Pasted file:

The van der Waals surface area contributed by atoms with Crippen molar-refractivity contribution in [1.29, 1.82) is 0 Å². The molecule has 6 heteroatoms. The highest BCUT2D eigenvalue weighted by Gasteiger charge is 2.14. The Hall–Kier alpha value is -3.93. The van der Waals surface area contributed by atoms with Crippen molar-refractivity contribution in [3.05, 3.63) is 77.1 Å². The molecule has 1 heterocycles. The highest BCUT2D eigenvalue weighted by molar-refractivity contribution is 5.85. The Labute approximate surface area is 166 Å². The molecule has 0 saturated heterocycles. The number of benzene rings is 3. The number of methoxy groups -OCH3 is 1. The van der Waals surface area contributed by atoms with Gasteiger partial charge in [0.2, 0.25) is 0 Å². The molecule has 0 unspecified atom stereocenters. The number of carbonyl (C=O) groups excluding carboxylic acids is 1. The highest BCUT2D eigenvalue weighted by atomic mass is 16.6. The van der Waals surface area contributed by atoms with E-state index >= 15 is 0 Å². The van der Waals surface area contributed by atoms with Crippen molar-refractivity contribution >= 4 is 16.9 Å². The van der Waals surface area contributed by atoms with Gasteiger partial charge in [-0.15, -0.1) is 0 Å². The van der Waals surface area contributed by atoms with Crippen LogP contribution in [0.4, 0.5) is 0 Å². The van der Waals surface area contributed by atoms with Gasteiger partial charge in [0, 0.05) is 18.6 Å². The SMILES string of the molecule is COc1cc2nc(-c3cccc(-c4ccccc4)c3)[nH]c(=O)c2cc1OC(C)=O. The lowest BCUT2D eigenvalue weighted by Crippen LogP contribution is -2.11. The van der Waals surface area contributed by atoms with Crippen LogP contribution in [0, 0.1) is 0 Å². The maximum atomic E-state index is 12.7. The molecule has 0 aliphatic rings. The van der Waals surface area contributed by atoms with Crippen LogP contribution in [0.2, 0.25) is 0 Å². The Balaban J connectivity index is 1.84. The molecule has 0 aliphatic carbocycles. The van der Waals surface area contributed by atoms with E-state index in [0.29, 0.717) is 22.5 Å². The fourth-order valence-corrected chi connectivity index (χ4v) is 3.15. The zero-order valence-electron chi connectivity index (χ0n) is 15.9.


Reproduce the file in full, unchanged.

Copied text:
The van der Waals surface area contributed by atoms with Crippen molar-refractivity contribution in [1.29, 1.82) is 0 Å². The molecule has 6 heteroatoms. The highest BCUT2D eigenvalue weighted by Gasteiger charge is 2.14. The Hall–Kier alpha value is -3.93. The van der Waals surface area contributed by atoms with Crippen molar-refractivity contribution in [3.05, 3.63) is 77.1 Å². The molecule has 1 heterocycles. The highest BCUT2D eigenvalue weighted by molar-refractivity contribution is 5.85. The Labute approximate surface area is 166 Å². The molecule has 0 saturated heterocycles. The number of benzene rings is 3. The number of methoxy groups -OCH3 is 1. The van der Waals surface area contributed by atoms with Gasteiger partial charge in [0.2, 0.25) is 0 Å². The molecule has 0 unspecified atom stereocenters. The number of carbonyl (C=O) groups excluding carboxylic acids is 1. The highest BCUT2D eigenvalue weighted by atomic mass is 16.6. The van der Waals surface area contributed by atoms with E-state index >= 15 is 0 Å². The van der Waals surface area contributed by atoms with Crippen molar-refractivity contribution >= 4 is 16.9 Å². The van der Waals surface area contributed by atoms with Gasteiger partial charge in [-0.15, -0.1) is 0 Å². The van der Waals surface area contributed by atoms with Crippen LogP contribution in [0.4, 0.5) is 0 Å². The van der Waals surface area contributed by atoms with Gasteiger partial charge in [0, 0.05) is 18.6 Å². The SMILES string of the molecule is COc1cc2nc(-c3cccc(-c4ccccc4)c3)[nH]c(=O)c2cc1OC(C)=O. The lowest BCUT2D eigenvalue weighted by Crippen LogP contribution is -2.11. The van der Waals surface area contributed by atoms with Crippen LogP contribution in [0, 0.1) is 0 Å². The maximum atomic E-state index is 12.7. The molecule has 0 aliphatic rings. The van der Waals surface area contributed by atoms with Crippen LogP contribution in [0.2, 0.25) is 0 Å². The Balaban J connectivity index is 1.84. The molecule has 0 aliphatic carbocycles. The van der Waals surface area contributed by atoms with E-state index in [0.29, 0.717) is 22.5 Å². The fourth-order valence-corrected chi connectivity index (χ4v) is 3.15. The zero-order valence-electron chi connectivity index (χ0n) is 15.9.